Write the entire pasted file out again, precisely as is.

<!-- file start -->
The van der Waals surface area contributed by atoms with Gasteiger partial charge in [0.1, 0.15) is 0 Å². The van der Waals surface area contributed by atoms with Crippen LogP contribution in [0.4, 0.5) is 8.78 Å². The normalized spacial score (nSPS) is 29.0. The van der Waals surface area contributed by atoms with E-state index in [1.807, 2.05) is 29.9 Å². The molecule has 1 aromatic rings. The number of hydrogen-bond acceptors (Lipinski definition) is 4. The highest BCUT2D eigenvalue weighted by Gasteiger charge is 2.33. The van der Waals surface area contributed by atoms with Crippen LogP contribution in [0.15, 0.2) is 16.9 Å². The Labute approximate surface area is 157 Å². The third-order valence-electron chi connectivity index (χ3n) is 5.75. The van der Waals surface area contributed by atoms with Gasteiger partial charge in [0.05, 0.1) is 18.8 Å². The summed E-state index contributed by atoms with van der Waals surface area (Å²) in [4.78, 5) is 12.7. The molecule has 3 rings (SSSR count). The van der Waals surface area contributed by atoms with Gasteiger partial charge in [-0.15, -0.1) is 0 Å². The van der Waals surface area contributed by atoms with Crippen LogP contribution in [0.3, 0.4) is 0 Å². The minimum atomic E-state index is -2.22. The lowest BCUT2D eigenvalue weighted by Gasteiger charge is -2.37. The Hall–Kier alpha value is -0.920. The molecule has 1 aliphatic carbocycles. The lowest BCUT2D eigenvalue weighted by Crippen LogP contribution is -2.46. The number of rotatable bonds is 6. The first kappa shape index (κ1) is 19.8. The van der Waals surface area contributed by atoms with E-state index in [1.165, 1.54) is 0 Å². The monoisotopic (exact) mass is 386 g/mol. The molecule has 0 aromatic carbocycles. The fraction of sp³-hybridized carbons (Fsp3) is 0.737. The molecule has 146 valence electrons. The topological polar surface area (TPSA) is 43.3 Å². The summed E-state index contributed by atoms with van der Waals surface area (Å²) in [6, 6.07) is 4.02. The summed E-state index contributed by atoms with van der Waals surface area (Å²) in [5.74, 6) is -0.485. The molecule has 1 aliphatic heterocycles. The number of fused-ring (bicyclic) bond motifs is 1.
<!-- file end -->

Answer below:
The van der Waals surface area contributed by atoms with Gasteiger partial charge in [0.1, 0.15) is 0 Å². The van der Waals surface area contributed by atoms with Crippen LogP contribution in [0.4, 0.5) is 8.78 Å². The normalized spacial score (nSPS) is 29.0. The van der Waals surface area contributed by atoms with E-state index in [1.807, 2.05) is 29.9 Å². The molecule has 1 aromatic rings. The number of hydrogen-bond acceptors (Lipinski definition) is 4. The highest BCUT2D eigenvalue weighted by Gasteiger charge is 2.33. The van der Waals surface area contributed by atoms with Crippen LogP contribution in [0.15, 0.2) is 16.9 Å². The Labute approximate surface area is 157 Å². The third-order valence-electron chi connectivity index (χ3n) is 5.75. The van der Waals surface area contributed by atoms with Gasteiger partial charge in [0.05, 0.1) is 18.8 Å². The summed E-state index contributed by atoms with van der Waals surface area (Å²) in [4.78, 5) is 12.7. The molecule has 3 rings (SSSR count). The van der Waals surface area contributed by atoms with Gasteiger partial charge in [-0.15, -0.1) is 0 Å². The van der Waals surface area contributed by atoms with Crippen LogP contribution in [0.3, 0.4) is 0 Å². The minimum atomic E-state index is -2.22. The lowest BCUT2D eigenvalue weighted by Gasteiger charge is -2.37. The Hall–Kier alpha value is -0.920. The molecule has 1 aliphatic carbocycles. The lowest BCUT2D eigenvalue weighted by Crippen LogP contribution is -2.46. The number of rotatable bonds is 6. The first kappa shape index (κ1) is 19.8. The van der Waals surface area contributed by atoms with E-state index in [1.165, 1.54) is 0 Å². The monoisotopic (exact) mass is 386 g/mol. The molecule has 0 aromatic carbocycles. The fraction of sp³-hybridized carbons (Fsp3) is 0.737. The molecule has 146 valence electrons. The topological polar surface area (TPSA) is 43.3 Å². The summed E-state index contributed by atoms with van der Waals surface area (Å²) in [6, 6.07) is 4.02. The summed E-state index contributed by atoms with van der Waals surface area (Å²) in [5.74, 6) is -0.485. The molecule has 1 aliphatic heterocycles. The number of fused-ring (bicyclic) bond motifs is 1.